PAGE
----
ADA Compliance
The City of St. Augustine remains committed to providing accessibility to all and provides for handicapped accessible parking in the city. For a map of accessible parking locations, Click Here To notify the city regarding accessibility concerns contact: Will Franke, Building Official, Phn: 904.825.1065, Fax: 904.209.4335, Email: wfranke@citystaug.com; or Todd Grant, Public Works Deputy Director, Phn: 904.825.1040, Fax: 904.209.4286, Email: tgrant@citystaug.com. You may also write either of these contacts at City of St. Augustine, P.O. Box 210, St. Augustine, FL 32085-0210.

Consumer Confidence Report
The City of St. Augustine remains committed to providing clean and safe drinking water. For the previous year's sampling results please click here. To notify the city regarding water treatment concerns contact: Patrick Timoney, Water Treatment Plant Supervisor, Phn: 904.825.1044, Fax: 904.823-2280, Email: ptimoney@citystaug.com; or woperators@citystaug.com, or write the City of St. Augustine, P.O. Box 210, St. Augustine, FL 32085-0210.

Sharrows now a part of the Bridge of Lions

Shared lane pavement marking to promote bicycle awareness

The 85-year old Bridge of Lions has a new traffic control feature known as sharrows, shorthand for shared lane pavement markings. The double chevron and bicycle symbol (image above) will alert motorists to expect cyclists to be sharing the lane of traffic.  The installation was conducted by the Florida Department of Transportation (FDOT) on Tuesday, February 21.

Sharrows, which have been installed in Miami, Tampa and earlier this month on a section of Jacksonville's Riverside Ave., are used on narrow roadways where a full bike lane will not fit and there is not enough room for a car to pass a bicycle with the required 3-foot passing width. Such narrow lanes, as those on the Bridge of Lions, are defined in Florida law as "substandard-width lane." In such cases, it is necessary for a bicyclist to share the same lane as vehicles and ride in front of motorists, rather than beside them. (See Florida Statutes language and a link to the entire chapter below.)

FDOT does point out that bicyclists who are uncomfortable riding in traffic may continue to use the bridge's sidewalks, as long as they yield to pedestrians. “Bikes Yield To Pedestrians” signs were also added to the sidewalks alerting cyclists as they come onto the bridge.

          

The use of sharrows, according to the FDOT, is aimed at:

  • enhancing the safe travel of bicycles and motor vehicles in the same traffic lane;
  • helping position bicyclists on narrow lanes, where cars and bikes cannot travel side-by-side safely;
  • alerting motorists to where bicycles may use the full lane, as Florida law allows;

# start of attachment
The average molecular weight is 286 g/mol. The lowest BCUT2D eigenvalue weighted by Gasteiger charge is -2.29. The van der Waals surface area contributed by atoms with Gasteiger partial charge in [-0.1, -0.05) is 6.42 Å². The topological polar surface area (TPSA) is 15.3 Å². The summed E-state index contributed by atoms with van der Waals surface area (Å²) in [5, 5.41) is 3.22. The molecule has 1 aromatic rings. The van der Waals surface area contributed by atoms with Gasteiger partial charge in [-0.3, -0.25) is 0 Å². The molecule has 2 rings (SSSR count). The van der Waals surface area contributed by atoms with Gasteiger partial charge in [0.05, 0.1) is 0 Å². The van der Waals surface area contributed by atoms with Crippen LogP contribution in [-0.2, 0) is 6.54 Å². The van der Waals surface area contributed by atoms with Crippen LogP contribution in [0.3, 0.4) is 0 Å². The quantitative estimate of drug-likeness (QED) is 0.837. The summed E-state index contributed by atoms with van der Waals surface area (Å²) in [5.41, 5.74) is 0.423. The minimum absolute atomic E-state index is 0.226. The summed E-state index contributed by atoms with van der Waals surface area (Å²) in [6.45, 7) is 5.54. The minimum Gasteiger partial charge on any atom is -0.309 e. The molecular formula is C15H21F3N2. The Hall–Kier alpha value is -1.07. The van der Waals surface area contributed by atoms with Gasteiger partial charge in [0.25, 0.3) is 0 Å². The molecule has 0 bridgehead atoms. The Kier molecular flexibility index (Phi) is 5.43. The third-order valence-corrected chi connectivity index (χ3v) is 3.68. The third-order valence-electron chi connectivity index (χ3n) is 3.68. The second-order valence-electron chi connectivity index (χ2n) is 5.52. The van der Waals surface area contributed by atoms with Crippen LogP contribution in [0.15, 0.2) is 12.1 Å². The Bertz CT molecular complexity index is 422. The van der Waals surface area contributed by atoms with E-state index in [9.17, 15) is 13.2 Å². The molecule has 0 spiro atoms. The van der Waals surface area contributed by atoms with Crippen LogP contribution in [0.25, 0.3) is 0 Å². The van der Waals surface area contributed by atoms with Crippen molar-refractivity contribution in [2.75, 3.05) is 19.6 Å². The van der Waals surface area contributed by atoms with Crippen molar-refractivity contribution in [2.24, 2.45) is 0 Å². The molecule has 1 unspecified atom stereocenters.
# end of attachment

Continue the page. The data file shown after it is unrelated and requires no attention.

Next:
• telling bicyclists where to safely ride and alerting motorists where to expect bicycles;
  • guiding bicyclists to a safe position next to parking lanes, outside the "door zone,” where a parked car’s opened door may hit bicyclists;
  • encouraging safe passing; and
  • reducing wrong-way bicycling.


The FDOT, along with the City of St. Augustine and the North Florida Transportation Planning Organization, promotes the use of sharrows to enhance safe bicycling and to bring awareness of bicyclists’ right to ride in the road.


For more information regarding this project, please contact Gina Busscher, FDOT Public Information Director, at gina.busscher@dot.state.fl.us or Chris LeDew, FDOT Assistant District Traffic Operations Engineer, at chris.ledew@dot.state.fl.us or call 904.360.5633.

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Florida Statutes 316.2065 Bicycle regulations

   (5)(a) Any person operating a bicycle upon a roadway at less than the normal speed of traffic at the time and place and under the conditions then existing shall ride in the lane marked for bicycle use or, if no lane is marked for bicycle use, as close as practicable to the right-hand curb or edge of the roadway except under any of the following situations:
   1. When overtaking and passing another bicycle or vehicle proceeding in the same direction.
   2. When preparing for a left turn at an intersection or into a private road or driveway.
   3. When reasonably necessary to avoid any condition, including, but not limited to, a fixed or moving object, parked or moving vehicle, bicycle, pedestrian, animal, surface hazard, or substandard-width lane, that makes it unsafe to continue along the right-hand curb or edge. For the purposes of this subsection, a “substandard-width lane” is a lane that is too narrow for a bicycle and another vehicle to travel safely side by side within the lane.